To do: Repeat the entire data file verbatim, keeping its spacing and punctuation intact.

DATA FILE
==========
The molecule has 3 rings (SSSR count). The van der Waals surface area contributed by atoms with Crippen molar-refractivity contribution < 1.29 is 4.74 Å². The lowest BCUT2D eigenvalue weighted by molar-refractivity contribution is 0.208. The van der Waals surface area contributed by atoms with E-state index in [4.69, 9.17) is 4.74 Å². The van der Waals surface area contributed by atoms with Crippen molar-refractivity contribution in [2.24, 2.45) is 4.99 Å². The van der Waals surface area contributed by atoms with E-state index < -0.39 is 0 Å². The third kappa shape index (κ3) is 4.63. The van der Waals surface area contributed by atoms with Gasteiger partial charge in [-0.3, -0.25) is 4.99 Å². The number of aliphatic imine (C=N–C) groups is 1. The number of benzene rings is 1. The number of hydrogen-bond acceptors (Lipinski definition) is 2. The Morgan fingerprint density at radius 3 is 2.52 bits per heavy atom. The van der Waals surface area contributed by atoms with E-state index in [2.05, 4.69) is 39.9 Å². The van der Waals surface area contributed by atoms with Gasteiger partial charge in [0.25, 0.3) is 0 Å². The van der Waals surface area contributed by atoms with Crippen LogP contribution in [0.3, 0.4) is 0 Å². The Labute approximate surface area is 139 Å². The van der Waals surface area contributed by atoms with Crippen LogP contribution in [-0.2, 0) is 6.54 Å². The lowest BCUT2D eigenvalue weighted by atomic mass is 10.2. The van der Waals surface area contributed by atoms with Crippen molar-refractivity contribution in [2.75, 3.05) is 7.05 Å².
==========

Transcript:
The molecule has 3 rings (SSSR count). The van der Waals surface area contributed by atoms with Crippen molar-refractivity contribution < 1.29 is 4.74 Å². The lowest BCUT2D eigenvalue weighted by molar-refractivity contribution is 0.208. The van der Waals surface area contributed by atoms with E-state index in [4.69, 9.17) is 4.74 Å². The van der Waals surface area contributed by atoms with Crippen molar-refractivity contribution in [2.24, 2.45) is 4.99 Å². The van der Waals surface area contributed by atoms with E-state index < -0.39 is 0 Å². The third kappa shape index (κ3) is 4.63. The van der Waals surface area contributed by atoms with Gasteiger partial charge in [-0.3, -0.25) is 4.99 Å². The number of aliphatic imine (C=N–C) groups is 1. The number of benzene rings is 1. The number of hydrogen-bond acceptors (Lipinski definition) is 2. The Morgan fingerprint density at radius 3 is 2.52 bits per heavy atom. The van der Waals surface area contributed by atoms with E-state index in [2.05, 4.69) is 39.9 Å². The van der Waals surface area contributed by atoms with Gasteiger partial charge in [0.25, 0.3) is 0 Å². The van der Waals surface area contributed by atoms with Crippen LogP contribution in [0.3, 0.4) is 0 Å². The Labute approximate surface area is 139 Å². The van der Waals surface area contributed by atoms with Crippen LogP contribution in [-0.2, 0) is 6.54 Å². The lowest BCUT2D eigenvalue weighted by atomic mass is 10.2. The van der Waals surface area contributed by atoms with Crippen molar-refractivity contribution in [2.75, 3.05) is 7.05 Å².